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Given a paragraph, I want to split it into sentences. At the moment I'm simply doing this:

var sentences = paragraph.split('.');

It works for the most part, however starts failing when it's given a sentence like this:

Alaska is the largest state in the U.S.

Because U.S. has periods, it's parsing out S to be a sentence.

What's the best way to determin the sentences in a paragraph? I thought about parsing them out based on the last period before a capitol letter, but if the paragraph isn't well typed (a lowercase letter after the period) it will also fail on that

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Am I wrong or are you less interested in JavaScript than in the theory of sentence detection ? Then it's probably more a question for programmers.stackexchange.com –  dystroy May 26 '13 at 18:14
    
Ah, welcome to regex-problems. That said, why not: split('.\s+')? (Though I second dystroy's suggestion, regex parsing-of-language/grammar is awkward). –  David Thomas May 26 '13 at 18:14
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Don't forget that a sentence can end in something's else than a dot! –  dystroy May 26 '13 at 18:16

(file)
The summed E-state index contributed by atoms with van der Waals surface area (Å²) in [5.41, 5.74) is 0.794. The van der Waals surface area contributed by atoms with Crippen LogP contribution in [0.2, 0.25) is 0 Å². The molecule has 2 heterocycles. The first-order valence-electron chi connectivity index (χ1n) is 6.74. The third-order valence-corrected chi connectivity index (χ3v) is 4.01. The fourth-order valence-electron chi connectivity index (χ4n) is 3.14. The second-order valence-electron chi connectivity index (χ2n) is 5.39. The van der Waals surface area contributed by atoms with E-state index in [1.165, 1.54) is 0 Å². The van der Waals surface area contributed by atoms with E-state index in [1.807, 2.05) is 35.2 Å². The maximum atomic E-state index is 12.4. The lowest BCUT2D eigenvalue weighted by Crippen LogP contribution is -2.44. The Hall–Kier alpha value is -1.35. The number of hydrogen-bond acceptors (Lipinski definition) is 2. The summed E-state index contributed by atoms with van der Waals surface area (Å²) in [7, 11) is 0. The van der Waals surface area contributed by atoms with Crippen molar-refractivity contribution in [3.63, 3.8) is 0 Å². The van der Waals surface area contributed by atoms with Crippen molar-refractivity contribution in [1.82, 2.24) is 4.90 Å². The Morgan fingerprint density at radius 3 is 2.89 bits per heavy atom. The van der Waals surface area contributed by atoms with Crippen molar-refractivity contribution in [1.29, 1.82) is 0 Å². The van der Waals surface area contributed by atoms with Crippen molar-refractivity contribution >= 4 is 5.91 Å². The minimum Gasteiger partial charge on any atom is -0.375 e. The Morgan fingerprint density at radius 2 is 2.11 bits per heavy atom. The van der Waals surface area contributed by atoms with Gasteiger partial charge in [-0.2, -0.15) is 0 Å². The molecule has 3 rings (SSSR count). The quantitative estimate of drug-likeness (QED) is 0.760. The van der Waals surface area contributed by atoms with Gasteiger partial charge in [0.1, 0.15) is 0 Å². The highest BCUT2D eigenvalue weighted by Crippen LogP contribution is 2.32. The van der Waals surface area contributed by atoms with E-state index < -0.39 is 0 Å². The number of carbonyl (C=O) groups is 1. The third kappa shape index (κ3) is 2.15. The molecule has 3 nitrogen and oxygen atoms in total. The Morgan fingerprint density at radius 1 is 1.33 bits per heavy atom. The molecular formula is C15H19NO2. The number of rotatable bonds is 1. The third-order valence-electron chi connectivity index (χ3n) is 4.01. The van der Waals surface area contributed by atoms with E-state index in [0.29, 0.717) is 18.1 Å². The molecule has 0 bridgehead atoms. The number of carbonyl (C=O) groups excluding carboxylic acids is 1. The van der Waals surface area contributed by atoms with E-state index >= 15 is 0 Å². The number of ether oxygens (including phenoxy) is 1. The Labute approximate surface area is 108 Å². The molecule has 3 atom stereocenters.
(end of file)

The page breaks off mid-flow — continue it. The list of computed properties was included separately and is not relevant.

If you want this algorithm to be accurate, you are asking for something that is very complicated. –  mzedeler May 26 '13 at 18:16
    
@DavidThomas: What about J. R. "Bob" Dobbs wants to sell you something.? The \s+ doesn't quite cut it. –  mu is too short May 26 '13 at 18:19

1 Answer 1

I would first tokenize the paragraph into words by splitting on whitespace. Then reassembly the sentences looking for words ending in period, question mark and exclamation mark. If it ends in a period, check if the word has more than one period in it - if so, then it is an abbreviation and not the end of a sentence.

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It's still far from perfect though, any sentence with Dwight D. Eisenhower would be invalid. –  nyson May 26 '13 at 18:26

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